of responsibilities outside of school. Unlike high school classes, college
classes meet less often, and college students are expected to do more
independent learning, homework, and studying. The amount of time students spend on coursework outside of the physical classroom will vary,
depending on the course (how rigorous it is and how many credits it’s
worth) and on the institution’s expectations. However, a general rule is
that the ratio of classroom time to study time is 1:2 or 1:3. That means
that for every hour you spend in class, you should plan to spend two to
three hours out of class working independently on course assignments.
For example, if your composition class meets for one hour, three times a … 5/10 8/26/2021 Class Preparation | College Success week, you’re expected to devote from six to nine hours each week on
reading assignments, writing assignments, etc.
If you account for all the classes you’re taking in a given semester, the
study time really adds up—and if it sounds like a lot of work, it is! The
only way to stay on top of the workload is by creating a schedule to help
you manage your time. You might decide to use a weekly or monthly
schedule—or both. Whatever you choose, the following tips can help you
design a smart schedule that’s easy to follow and stick with. Start with Fixed Time Commitments
First off, mark down the commitments that don’t allow any flexibility.
These include class meetings, work hours, appointments, etc. Capturing
the “fixed” parts of your schedule can help you see where there are
blocks of time that can be used for other activities. Consider Your Studying and Homework Habits
When are you most productive? Are you a morning person or a night
owl? Block out your study times accordingly. You’ll also want to factor in
any resources you might need. For instance, if you prefer to study very
early or late in the day, and you’re working on a research paper, you
might want to check the library hours to make sure it’s open when you
need it. Plan Ahead
Even if you prefer weekly over monthly schedules, write reminders for
yourself and keep track of any upcoming projects, papers, or exams. You
will also want to prepare for these assignments in advance. Most students eventually discover (the hard way) that cramming for exams the
night before and waiting till the last minute to start on a term paper is a
poor strategy. Procrastination creates a lot of unnecessary stress, and
the resulting final product—whether an exam, lab report, or paper—is
rarely your best work. Try simple things to break down large tasks, such
as setting aside an hour or so each day to work on them during the
weeks leading up to the deadline. If you get stuck, get help from your in- … 6/10 8/26/2021 Class Preparation | College Success structor early, rather than waiting until the day before an assignment is
due. Consider Leisure Time
It might seem impossible to leave room in your schedule for fun activities, but every student needs and deserves to socialize and relax on a
regular basis. Try to make this time something you look forward to and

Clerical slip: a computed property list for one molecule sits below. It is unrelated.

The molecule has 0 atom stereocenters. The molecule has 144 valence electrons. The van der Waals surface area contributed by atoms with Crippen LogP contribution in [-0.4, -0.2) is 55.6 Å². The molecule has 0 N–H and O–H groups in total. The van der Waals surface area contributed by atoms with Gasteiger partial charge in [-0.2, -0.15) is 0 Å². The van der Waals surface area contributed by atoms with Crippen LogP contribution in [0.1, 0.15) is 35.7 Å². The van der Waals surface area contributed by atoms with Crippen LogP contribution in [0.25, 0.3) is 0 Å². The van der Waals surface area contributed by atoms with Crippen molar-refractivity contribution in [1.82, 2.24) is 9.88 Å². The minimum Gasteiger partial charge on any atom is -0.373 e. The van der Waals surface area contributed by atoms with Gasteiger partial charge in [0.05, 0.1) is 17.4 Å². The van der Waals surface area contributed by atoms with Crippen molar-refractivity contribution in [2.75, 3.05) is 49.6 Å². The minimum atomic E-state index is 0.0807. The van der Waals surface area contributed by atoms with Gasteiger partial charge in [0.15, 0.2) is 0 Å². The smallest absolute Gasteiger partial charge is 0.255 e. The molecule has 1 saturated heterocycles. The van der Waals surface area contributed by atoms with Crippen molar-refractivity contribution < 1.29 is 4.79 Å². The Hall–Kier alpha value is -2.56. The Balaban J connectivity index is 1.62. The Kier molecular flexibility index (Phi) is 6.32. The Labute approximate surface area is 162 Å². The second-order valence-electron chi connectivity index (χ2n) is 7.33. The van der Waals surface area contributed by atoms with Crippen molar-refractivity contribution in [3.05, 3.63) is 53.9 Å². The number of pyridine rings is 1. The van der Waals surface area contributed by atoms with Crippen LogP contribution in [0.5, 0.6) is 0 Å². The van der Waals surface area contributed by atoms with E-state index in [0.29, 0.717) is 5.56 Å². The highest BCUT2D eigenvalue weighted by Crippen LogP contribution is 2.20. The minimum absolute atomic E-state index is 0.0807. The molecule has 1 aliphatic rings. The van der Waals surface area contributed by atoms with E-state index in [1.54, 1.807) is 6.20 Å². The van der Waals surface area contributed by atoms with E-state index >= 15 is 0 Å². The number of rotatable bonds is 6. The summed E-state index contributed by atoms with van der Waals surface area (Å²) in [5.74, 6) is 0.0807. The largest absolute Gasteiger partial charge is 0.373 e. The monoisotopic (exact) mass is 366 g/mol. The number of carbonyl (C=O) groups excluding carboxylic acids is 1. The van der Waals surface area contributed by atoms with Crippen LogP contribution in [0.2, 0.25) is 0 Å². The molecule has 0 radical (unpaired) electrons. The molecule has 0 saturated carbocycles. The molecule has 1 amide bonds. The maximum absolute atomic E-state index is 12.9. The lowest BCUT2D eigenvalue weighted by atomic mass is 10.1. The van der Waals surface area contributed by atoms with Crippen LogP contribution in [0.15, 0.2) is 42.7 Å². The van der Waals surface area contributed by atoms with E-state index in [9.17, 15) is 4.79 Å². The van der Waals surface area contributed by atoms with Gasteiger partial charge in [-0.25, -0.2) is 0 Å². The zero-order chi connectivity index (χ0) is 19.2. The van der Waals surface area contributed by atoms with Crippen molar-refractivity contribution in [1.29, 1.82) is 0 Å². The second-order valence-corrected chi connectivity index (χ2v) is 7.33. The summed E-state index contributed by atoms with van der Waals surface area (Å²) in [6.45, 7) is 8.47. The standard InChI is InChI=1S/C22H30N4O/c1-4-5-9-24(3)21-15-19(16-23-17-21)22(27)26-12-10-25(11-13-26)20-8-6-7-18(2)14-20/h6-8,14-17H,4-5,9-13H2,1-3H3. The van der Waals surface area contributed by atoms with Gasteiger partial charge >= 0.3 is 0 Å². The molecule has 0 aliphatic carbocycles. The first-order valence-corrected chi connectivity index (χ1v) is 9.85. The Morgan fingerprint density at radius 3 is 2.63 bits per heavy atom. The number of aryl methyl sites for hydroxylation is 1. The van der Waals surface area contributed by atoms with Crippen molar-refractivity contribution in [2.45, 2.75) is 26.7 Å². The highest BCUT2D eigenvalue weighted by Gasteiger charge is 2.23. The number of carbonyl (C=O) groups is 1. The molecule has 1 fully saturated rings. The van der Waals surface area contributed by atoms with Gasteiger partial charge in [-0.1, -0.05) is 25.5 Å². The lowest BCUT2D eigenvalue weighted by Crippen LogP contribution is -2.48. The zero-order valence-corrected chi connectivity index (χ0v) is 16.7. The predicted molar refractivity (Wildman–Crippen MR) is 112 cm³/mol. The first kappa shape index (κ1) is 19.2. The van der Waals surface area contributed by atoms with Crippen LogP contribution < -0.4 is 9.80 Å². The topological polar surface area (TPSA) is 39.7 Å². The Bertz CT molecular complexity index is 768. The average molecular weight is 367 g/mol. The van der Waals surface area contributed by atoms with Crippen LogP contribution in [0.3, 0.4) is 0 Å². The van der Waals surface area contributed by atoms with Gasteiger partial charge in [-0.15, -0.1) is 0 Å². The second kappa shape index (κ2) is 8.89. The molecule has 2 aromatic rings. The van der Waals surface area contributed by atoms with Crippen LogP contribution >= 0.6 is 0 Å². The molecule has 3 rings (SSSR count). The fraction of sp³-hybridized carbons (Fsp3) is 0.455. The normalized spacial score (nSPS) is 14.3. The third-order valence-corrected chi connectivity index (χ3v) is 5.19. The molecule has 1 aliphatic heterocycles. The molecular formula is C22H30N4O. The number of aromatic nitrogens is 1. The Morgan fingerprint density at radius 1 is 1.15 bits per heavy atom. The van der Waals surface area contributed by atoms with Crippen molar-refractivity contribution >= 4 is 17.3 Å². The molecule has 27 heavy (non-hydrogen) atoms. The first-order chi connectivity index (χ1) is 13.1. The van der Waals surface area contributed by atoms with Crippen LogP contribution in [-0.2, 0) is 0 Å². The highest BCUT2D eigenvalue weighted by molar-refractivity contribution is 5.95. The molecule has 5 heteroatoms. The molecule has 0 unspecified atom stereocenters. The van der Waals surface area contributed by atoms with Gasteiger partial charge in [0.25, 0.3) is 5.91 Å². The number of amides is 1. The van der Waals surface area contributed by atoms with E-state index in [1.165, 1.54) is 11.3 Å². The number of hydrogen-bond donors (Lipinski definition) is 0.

count on, and use it as a reward for getting things done. You might reserve every Friday or Saturday evening for going out with friends, for example. Or, if a club you’re interested in meets on Thursdays during a
time you’ve reserved for studying, try to reschedule your study time so
you can do both.
Now that you have considered ways to create a schedule, you can practice making one that will help you succeed academically. The California
Community College’s Online Education site has a free source for popu- lating a study schedule based on your individual course load. ACTIVITY: CREATING A WEEKLY SCHEDULE Objective Calculate typical ratios of in-class to out-of-class work
per credit hour
Directions Refer to your class schedule, work schedule, and any
other documents you have that indicate the day and
time of your weekly obligations.
Using a 1:2 or 1:3 in-class–to–out-of-class-study ratio,
determine how many hours per week you need to study
for each class, given your current course schedule.
Create a weekly schedule in a digital document.
You can use Word, Microsoft Excel, Google Sheets, or
any other format you prefer. … 7/10 8/26/2021 Class Preparation | College Success Be sure to include at least class sessions, homework
and study time, and leisure time in your schedule.
When you are finished, write a paragraph summarizing
how you created your class schedule and why you think
it will be effective.
Follow your instructor’s guidelines for submitting your
assignment. Class Preparation
Which of the following demonstrates making recovery
time in your schedule, as discussed in the video?
Reserving time for lunch and a power nap
Avoiding discouragement after failing an exam
Creating flexible schedules that accommodate unexpected
Writing down new goals each day
How sure are you of your answer?
Just A Guess Pretty Sure Very Sure 1. "Sleepy Students Emphasize Studies, Social Activity to Detriment
of Health, According to UA Study." UA News. 20 Aug 2014. Web. 10
Feb 2016. ↵ … 8/10 8/26/2021 Class Preparation | College Success 2. "College Students: Coping with Stress and Anxiety on Campus."
American Psychiatric Association Blogs. 27 Aug 2015. Web. 10 Feb
2016. ↵ … 9/10 8/26/2021 Class Preparation | College Success Previous Next … 10/10 ...